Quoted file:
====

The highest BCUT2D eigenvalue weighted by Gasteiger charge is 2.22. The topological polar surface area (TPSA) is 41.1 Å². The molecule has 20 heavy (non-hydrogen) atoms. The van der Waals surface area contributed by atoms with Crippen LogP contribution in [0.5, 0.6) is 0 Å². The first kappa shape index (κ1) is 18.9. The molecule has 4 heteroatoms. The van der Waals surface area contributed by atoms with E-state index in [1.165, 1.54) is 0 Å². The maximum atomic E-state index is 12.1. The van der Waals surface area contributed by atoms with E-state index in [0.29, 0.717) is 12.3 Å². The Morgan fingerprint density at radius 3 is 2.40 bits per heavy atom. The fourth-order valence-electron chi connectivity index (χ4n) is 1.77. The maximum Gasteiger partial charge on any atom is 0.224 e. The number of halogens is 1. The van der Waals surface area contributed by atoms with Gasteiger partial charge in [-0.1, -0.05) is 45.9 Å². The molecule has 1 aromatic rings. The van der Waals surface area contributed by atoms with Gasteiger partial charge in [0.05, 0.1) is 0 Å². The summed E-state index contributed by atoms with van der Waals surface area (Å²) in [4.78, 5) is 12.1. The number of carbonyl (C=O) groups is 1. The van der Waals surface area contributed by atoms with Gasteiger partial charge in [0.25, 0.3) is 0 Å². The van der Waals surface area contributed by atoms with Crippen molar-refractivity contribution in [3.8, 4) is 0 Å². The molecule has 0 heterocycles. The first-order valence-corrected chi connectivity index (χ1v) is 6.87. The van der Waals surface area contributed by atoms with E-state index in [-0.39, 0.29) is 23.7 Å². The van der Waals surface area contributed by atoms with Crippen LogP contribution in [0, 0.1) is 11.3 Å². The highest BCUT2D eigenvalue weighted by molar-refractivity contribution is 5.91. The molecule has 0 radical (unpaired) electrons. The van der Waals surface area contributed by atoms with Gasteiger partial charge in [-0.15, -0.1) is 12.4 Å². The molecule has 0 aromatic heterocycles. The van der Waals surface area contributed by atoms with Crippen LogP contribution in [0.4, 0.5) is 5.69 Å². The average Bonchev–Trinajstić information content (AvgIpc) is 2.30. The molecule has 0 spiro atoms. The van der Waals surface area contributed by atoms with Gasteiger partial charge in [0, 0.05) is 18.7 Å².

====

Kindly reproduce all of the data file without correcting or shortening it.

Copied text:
The highest BCUT2D eigenvalue weighted by Gasteiger charge is 2.22. The topological polar surface area (TPSA) is 41.1 Å². The molecule has 20 heavy (non-hydrogen) atoms. The van der Waals surface area contributed by atoms with Crippen LogP contribution in [0.5, 0.6) is 0 Å². The first kappa shape index (κ1) is 18.9. The molecule has 4 heteroatoms. The van der Waals surface area contributed by atoms with E-state index in [1.165, 1.54) is 0 Å². The maximum atomic E-state index is 12.1. The van der Waals surface area contributed by atoms with E-state index in [0.29, 0.717) is 12.3 Å². The Morgan fingerprint density at radius 3 is 2.40 bits per heavy atom. The fourth-order valence-electron chi connectivity index (χ4n) is 1.77. The maximum Gasteiger partial charge on any atom is 0.224 e. The number of halogens is 1. The van der Waals surface area contributed by atoms with Gasteiger partial charge in [-0.1, -0.05) is 45.9 Å². The molecule has 1 aromatic rings. The van der Waals surface area contributed by atoms with Gasteiger partial charge in [0.05, 0.1) is 0 Å². The summed E-state index contributed by atoms with van der Waals surface area (Å²) in [4.78, 5) is 12.1. The number of carbonyl (C=O) groups is 1. The van der Waals surface area contributed by atoms with Gasteiger partial charge in [0.25, 0.3) is 0 Å². The van der Waals surface area contributed by atoms with Crippen molar-refractivity contribution in [3.8, 4) is 0 Å². The molecule has 0 heterocycles. The first-order valence-corrected chi connectivity index (χ1v) is 6.87. The van der Waals surface area contributed by atoms with E-state index in [-0.39, 0.29) is 23.7 Å². The van der Waals surface area contributed by atoms with Crippen LogP contribution in [0, 0.1) is 11.3 Å². The highest BCUT2D eigenvalue weighted by molar-refractivity contribution is 5.91. The molecule has 0 radical (unpaired) electrons. The van der Waals surface area contributed by atoms with Gasteiger partial charge in [-0.15, -0.1) is 12.4 Å². The molecule has 0 aromatic heterocycles. The van der Waals surface area contributed by atoms with Crippen LogP contribution in [0.4, 0.5) is 5.69 Å². The average Bonchev–Trinajstić information content (AvgIpc) is 2.30. The molecule has 0 spiro atoms. The van der Waals surface area contributed by atoms with Gasteiger partial charge in [0, 0.05) is 18.7 Å².